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For a problem sheet at uni, I need to find eigenvalues and normalised eigenstates of a linear operator. This operator is $\hat{Q}$ and is defined by its action on the normalised eigenstates of the system Hamiltonian: $\hat{Q}\psi_1=\psi_2$, $\hat{Q}\psi_2=\psi_1$, $\hat{Q}\psi_n=0$ for $n>2$. I thought the way operators work is that they always solve the equation $\hat{Q}\psi_1=(eigenvalue) \psi_1$ so I do not really understand how the form of the operator that I am given is even possible. Can anyone explain?

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    $\begingroup$ $\psi_1$ is an eigenstate of the Hamiltonian not of $\hat Q$. Why not try writing down a general linear combination of the $\psi_n$ and find a condition for it to be an eigenstate of $\hat Q$. $\endgroup$
    – kaylimekay
    Jan 14, 2021 at 10:07
  • $\begingroup$ At a first glance $\phi_1\boldsymbol{\equiv}\left(\psi_1\boldsymbol{+}\psi_2\right)/\sqrt{2}$, $\phi_2\boldsymbol{\equiv}\left(\psi_1\boldsymbol{-}\psi_2\right)/\sqrt{2}$ are normalized eigenstates of eigenvalues $\boldsymbol{+}1$,$\boldsymbol{-}1$ respectively and all $\phi_n\boldsymbol{\equiv}\psi_n,n\boldsymbol{>}2$ are normalized eigenstates of eigenvalue $0$. Thus the operator $\hat{Q}$ is completely determined. $\endgroup$
    – Frobenius
    Jan 16, 2021 at 0:51

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The states $\psi_n$ are not eigenstates of the operator $\hat{Q}$, only the Hamiltonian. Thus, while $\psi_n$ satisfy $$\hat{H}\psi_n = E_n \psi_n,$$ in general $$\hat{Q}\psi_n \not \propto \psi_n.$$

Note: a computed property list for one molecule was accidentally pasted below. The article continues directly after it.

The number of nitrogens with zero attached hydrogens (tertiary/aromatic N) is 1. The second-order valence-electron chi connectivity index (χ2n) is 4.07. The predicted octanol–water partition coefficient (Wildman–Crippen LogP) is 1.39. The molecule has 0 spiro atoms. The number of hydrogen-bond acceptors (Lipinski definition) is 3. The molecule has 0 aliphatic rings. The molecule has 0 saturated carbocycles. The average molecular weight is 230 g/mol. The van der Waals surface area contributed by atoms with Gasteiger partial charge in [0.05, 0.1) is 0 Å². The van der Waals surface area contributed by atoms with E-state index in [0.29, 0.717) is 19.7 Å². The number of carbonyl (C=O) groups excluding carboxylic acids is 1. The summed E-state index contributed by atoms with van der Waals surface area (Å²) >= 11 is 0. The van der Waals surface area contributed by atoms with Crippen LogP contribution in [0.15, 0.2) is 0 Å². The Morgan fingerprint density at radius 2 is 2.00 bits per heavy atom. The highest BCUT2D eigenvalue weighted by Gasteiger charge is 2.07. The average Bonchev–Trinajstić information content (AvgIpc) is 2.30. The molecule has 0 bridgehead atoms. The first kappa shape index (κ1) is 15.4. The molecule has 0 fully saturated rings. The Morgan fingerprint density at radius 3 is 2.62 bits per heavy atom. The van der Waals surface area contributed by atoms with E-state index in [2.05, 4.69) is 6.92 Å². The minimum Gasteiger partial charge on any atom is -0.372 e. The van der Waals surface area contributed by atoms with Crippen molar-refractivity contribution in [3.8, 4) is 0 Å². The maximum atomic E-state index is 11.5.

Your job is to find a bunch of states $\phi_n$ which are eigenstates of the $\hat{Q}$ operator. i.e., a bunch of states $\phi_n$ that satisfy: $$\hat{Q} \phi_n = q_n \phi_n,\tag{1}\label{1}$$ for some numbers $q_n$. You can do this by remembering that you can express any arbitrary state $\phi$ as a linear combination of the energy eigenstates $\psi_m$ (since they form a basis). You can start off by assuming the following ansatz $$\phi = \sum_m c_m \psi_m,$$ and you now need to find the $c_m$s which allow you to satisfy Equation (\ref{1}). If you plug your ansatz into the equation, and you'd get: $$\hat{Q}\phi = q \phi \quad \quad \implies \quad \quad \sum_m c_m\hat{Q}\psi_m = q \sum_m c_m \psi_m.$$

In other words, if you know how $\hat{Q}$ acts on the energy eigenbasis $\psi_m$, you can solve the above equation and find the different values of $q$ that satisfy the above equation (there may -- and in this case, will -- be more than one!). From this, you can easily find the different $c_m$s as well. This should be straightforward.

Hint: Remember that the states $\psi_m$ are linearly independent.

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A way to look at the problem that may clarify your confusion is to consider it in matrix form.

It's not difficult to see that in the basis of the hamiltonian eigenstates $\psi_i$ i.e. $\psi_1=(1,0,0,\dots)^T$, $\psi_2=(0,1,0,\dots)^T$, $\psi_3=(0,0,1,\dots)^T$ and so on, the operator $Q$ is represented by the matrix $$ [Q] = \begin{pmatrix} 0 & 1 & 0 & 0 & \dots \\ 1 & 0 & 0 & 0 & \dots \\ 0 & 0 & 0 & 0 & \dots \\ 0 & 0 & 0 & 0 & \dots \\ \vdots & \vdots & \vdots & \vdots & \ddots & \end{pmatrix} $$ Do you have any idea on how to find eigenvectors and eigenvalues of this matrix?

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